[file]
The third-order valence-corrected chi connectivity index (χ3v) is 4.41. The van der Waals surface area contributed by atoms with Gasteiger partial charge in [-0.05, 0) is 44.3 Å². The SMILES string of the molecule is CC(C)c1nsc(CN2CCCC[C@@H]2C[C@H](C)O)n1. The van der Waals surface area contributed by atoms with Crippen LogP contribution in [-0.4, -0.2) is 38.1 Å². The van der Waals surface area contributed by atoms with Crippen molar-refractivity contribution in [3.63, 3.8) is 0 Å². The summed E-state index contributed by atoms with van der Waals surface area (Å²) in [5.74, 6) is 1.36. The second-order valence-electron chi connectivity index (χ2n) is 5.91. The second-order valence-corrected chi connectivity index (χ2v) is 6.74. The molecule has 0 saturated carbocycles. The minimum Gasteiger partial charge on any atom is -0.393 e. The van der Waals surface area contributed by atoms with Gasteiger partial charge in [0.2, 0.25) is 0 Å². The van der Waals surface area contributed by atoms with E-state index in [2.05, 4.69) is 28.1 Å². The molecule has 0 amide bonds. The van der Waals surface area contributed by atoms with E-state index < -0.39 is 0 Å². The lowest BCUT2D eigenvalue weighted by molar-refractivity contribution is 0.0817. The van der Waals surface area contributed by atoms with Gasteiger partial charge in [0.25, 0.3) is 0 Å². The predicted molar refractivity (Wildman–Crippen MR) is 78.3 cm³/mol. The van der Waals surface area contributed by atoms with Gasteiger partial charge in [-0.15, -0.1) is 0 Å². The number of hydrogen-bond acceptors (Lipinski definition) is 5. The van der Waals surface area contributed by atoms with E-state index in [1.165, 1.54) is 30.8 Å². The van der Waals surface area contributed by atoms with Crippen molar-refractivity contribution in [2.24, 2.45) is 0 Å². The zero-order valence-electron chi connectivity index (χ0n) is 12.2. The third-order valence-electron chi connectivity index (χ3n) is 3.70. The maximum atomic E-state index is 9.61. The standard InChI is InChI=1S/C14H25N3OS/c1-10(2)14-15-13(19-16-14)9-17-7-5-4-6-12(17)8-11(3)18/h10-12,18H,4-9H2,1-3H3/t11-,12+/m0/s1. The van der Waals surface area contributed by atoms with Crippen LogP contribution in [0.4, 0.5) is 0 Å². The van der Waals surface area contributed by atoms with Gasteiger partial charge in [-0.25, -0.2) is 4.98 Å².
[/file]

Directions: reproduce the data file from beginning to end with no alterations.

The third-order valence-corrected chi connectivity index (χ3v) is 4.41. The van der Waals surface area contributed by atoms with Gasteiger partial charge in [-0.05, 0) is 44.3 Å². The SMILES string of the molecule is CC(C)c1nsc(CN2CCCC[C@@H]2C[C@H](C)O)n1. The van der Waals surface area contributed by atoms with Crippen LogP contribution in [-0.4, -0.2) is 38.1 Å². The van der Waals surface area contributed by atoms with Crippen molar-refractivity contribution in [3.63, 3.8) is 0 Å². The summed E-state index contributed by atoms with van der Waals surface area (Å²) in [5.74, 6) is 1.36. The second-order valence-electron chi connectivity index (χ2n) is 5.91. The second-order valence-corrected chi connectivity index (χ2v) is 6.74. The molecule has 0 saturated carbocycles. The minimum Gasteiger partial charge on any atom is -0.393 e. The van der Waals surface area contributed by atoms with Gasteiger partial charge in [0.2, 0.25) is 0 Å². The van der Waals surface area contributed by atoms with E-state index in [2.05, 4.69) is 28.1 Å². The molecule has 0 amide bonds. The van der Waals surface area contributed by atoms with E-state index < -0.39 is 0 Å². The lowest BCUT2D eigenvalue weighted by molar-refractivity contribution is 0.0817. The van der Waals surface area contributed by atoms with Gasteiger partial charge in [0.25, 0.3) is 0 Å². The predicted molar refractivity (Wildman–Crippen MR) is 78.3 cm³/mol. The van der Waals surface area contributed by atoms with Gasteiger partial charge in [-0.15, -0.1) is 0 Å². The number of hydrogen-bond acceptors (Lipinski definition) is 5. The van der Waals surface area contributed by atoms with E-state index in [1.165, 1.54) is 30.8 Å². The van der Waals surface area contributed by atoms with Crippen molar-refractivity contribution in [2.24, 2.45) is 0 Å². The zero-order valence-electron chi connectivity index (χ0n) is 12.2. The third-order valence-electron chi connectivity index (χ3n) is 3.70. The maximum atomic E-state index is 9.61. The standard InChI is InChI=1S/C14H25N3OS/c1-10(2)14-15-13(19-16-14)9-17-7-5-4-6-12(17)8-11(3)18/h10-12,18H,4-9H2,1-3H3/t11-,12+/m0/s1. The van der Waals surface area contributed by atoms with Crippen LogP contribution in [0.4, 0.5) is 0 Å². The van der Waals surface area contributed by atoms with Gasteiger partial charge in [-0.25, -0.2) is 4.98 Å².